Center News

Pediatric oncologist wins $500,000 research grant

Dr. Eric Chow of the Fred Hutchinson Cancer Research Center will use his Leukemia & Lymphoma Society grant to study ways to prevent blood-cancer therapy side effects to the heart among children following chemotherapy and radiation

Sept. 3, 2012
Dr. Eric Chow

Dr. Eric Chow of the Public Health Sciences Division studies long-term and late effects of blood cancer therapies. His grant will fund research into determining the effectiveness of dexrazoxane in preventing or minimizing side effects to the heart among children following chemotherapy and radiation.

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Dr. Eric Chow has won a three-year, $500,000 grant from the Leukemia & Lymphoma Society (LLS). Chow, a pediatric oncologist in the Hutchinson Center’s Clinical Research Division and at Seattle Children’s, is among 20 researchers nationwide to share $12 million in grants under the society’s Translational Research Program.

Chow, also of the Public Health Sciences Division’s Cancer Epidemiology Research Cooperative, will use the grant to study long-term and late effects of blood cancer therapies. Specifically, his grant will fund research into determining the effectiveness of dexrazoxane in preventing anthracycline-related cardiomyopathy.

"Given the increasing number of childhood cancer survivors, we believe it is of paramount importance to minimize late effects of otherwise successful cancer therapy," Chow said. "This study will help determine whether a potential intervention, such as dexrazoxane, can prevent or at least minimize side effects to the heart among children following chemotherapy and radiation."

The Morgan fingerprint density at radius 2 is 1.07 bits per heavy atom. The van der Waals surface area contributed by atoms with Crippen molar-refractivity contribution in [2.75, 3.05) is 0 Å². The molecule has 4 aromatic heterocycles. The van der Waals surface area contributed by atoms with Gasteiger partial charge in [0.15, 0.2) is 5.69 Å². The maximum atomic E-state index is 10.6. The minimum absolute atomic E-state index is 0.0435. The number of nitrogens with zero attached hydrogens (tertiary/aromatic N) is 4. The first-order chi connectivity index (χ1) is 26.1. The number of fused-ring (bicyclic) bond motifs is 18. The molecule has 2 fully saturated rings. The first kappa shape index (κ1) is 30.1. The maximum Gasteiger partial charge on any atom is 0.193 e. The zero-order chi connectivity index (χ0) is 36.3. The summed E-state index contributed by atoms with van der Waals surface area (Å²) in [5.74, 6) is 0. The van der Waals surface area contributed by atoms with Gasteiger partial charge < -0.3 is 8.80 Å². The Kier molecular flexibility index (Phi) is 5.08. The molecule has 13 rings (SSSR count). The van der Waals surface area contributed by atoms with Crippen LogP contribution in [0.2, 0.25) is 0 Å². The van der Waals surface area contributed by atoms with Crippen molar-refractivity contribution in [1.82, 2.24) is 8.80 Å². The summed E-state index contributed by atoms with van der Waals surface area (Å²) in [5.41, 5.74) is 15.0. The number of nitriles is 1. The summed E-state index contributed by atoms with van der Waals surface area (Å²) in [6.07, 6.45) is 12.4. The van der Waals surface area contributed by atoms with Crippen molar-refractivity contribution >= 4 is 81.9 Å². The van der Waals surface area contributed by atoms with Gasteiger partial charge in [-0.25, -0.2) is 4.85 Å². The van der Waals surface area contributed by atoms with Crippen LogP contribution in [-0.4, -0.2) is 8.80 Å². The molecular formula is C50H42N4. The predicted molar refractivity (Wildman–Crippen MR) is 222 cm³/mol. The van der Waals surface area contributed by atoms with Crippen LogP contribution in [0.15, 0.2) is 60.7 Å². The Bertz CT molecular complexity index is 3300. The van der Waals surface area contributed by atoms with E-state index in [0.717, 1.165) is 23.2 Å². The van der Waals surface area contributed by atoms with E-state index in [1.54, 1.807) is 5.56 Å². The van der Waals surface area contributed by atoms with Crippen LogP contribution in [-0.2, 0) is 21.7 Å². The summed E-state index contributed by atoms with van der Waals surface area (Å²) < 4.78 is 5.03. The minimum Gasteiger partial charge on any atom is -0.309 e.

The LLS program is designed to help accelerate the movement of promising discoveries from the lab to the clinic in four areas of high unmet medical need in blood cancers:

  • Malignant stem cells in acute myelogenous leukemia and myelodysplastic syndromes
  • Novel therapeutic strategies for noncutaneous T-cell malignancies
  • Development of therapeutic strategies for high-risk myeloma patients
  • Mechanisms underlying long-term and late effects resulting from cancer treatment and the development of measures to significantly reduce or prevent these toxicities.

Founded in 1949, the Leukemia & Lymphoma Society works to cure leukemia, lymphoma, Hodgkin's disease and myeloma, and improve the quality of life of patients and their families. LLS funds blood cancer research around the world and provides free information and support services.

Fred Hutchinson Cancer Research Center is a world leader in research to prevent, detect and treat cancer and other life-threatening diseases.